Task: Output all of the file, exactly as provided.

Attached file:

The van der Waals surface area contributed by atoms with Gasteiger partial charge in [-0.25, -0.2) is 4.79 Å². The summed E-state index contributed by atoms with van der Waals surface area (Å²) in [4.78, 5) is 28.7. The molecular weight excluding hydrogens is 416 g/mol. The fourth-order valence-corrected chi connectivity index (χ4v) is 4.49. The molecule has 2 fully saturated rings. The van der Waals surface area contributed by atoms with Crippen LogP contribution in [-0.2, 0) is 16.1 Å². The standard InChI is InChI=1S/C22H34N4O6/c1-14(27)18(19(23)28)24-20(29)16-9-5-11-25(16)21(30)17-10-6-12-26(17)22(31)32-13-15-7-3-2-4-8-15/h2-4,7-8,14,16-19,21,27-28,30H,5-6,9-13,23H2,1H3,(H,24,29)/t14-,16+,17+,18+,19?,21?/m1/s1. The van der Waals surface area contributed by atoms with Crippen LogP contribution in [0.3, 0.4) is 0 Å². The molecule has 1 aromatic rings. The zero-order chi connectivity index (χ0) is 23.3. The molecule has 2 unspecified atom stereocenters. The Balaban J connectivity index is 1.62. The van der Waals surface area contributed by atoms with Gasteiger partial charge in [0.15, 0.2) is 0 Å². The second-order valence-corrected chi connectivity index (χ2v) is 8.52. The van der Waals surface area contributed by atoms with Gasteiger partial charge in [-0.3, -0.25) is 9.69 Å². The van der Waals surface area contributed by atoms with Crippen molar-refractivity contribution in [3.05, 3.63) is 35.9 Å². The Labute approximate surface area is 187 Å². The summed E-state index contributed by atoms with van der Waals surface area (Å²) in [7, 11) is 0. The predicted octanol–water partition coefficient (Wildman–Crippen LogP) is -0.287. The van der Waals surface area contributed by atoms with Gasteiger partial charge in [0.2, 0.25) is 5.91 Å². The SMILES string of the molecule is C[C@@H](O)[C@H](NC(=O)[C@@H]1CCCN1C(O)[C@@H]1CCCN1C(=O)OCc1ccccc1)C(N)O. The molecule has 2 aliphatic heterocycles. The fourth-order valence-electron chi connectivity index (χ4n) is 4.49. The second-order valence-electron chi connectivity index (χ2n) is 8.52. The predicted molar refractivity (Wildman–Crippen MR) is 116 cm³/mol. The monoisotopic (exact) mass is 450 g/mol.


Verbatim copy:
The van der Waals surface area contributed by atoms with Gasteiger partial charge in [-0.25, -0.2) is 4.79 Å². The summed E-state index contributed by atoms with van der Waals surface area (Å²) in [4.78, 5) is 28.7. The molecular weight excluding hydrogens is 416 g/mol. The fourth-order valence-corrected chi connectivity index (χ4v) is 4.49. The molecule has 2 fully saturated rings. The van der Waals surface area contributed by atoms with Crippen LogP contribution in [-0.2, 0) is 16.1 Å². The standard InChI is InChI=1S/C22H34N4O6/c1-14(27)18(19(23)28)24-20(29)16-9-5-11-25(16)21(30)17-10-6-12-26(17)22(31)32-13-15-7-3-2-4-8-15/h2-4,7-8,14,16-19,21,27-28,30H,5-6,9-13,23H2,1H3,(H,24,29)/t14-,16+,17+,18+,19?,21?/m1/s1. The van der Waals surface area contributed by atoms with Crippen LogP contribution in [0.3, 0.4) is 0 Å². The molecule has 1 aromatic rings. The zero-order chi connectivity index (χ0) is 23.3. The molecule has 2 unspecified atom stereocenters. The Balaban J connectivity index is 1.62. The van der Waals surface area contributed by atoms with Gasteiger partial charge in [0.15, 0.2) is 0 Å². The second-order valence-corrected chi connectivity index (χ2v) is 8.52. The van der Waals surface area contributed by atoms with Gasteiger partial charge in [-0.3, -0.25) is 9.69 Å². The van der Waals surface area contributed by atoms with Crippen molar-refractivity contribution in [3.05, 3.63) is 35.9 Å². The Labute approximate surface area is 187 Å². The summed E-state index contributed by atoms with van der Waals surface area (Å²) in [7, 11) is 0. The predicted octanol–water partition coefficient (Wildman–Crippen LogP) is -0.287. The van der Waals surface area contributed by atoms with Gasteiger partial charge in [0.2, 0.25) is 5.91 Å². The SMILES string of the molecule is C[C@@H](O)[C@H](NC(=O)[C@@H]1CCCN1C(O)[C@@H]1CCCN1C(=O)OCc1ccccc1)C(N)O. The molecule has 2 aliphatic heterocycles. The fourth-order valence-electron chi connectivity index (χ4n) is 4.49. The second-order valence-electron chi connectivity index (χ2n) is 8.52. The predicted molar refractivity (Wildman–Crippen MR) is 116 cm³/mol. The monoisotopic (exact) mass is 450 g/mol.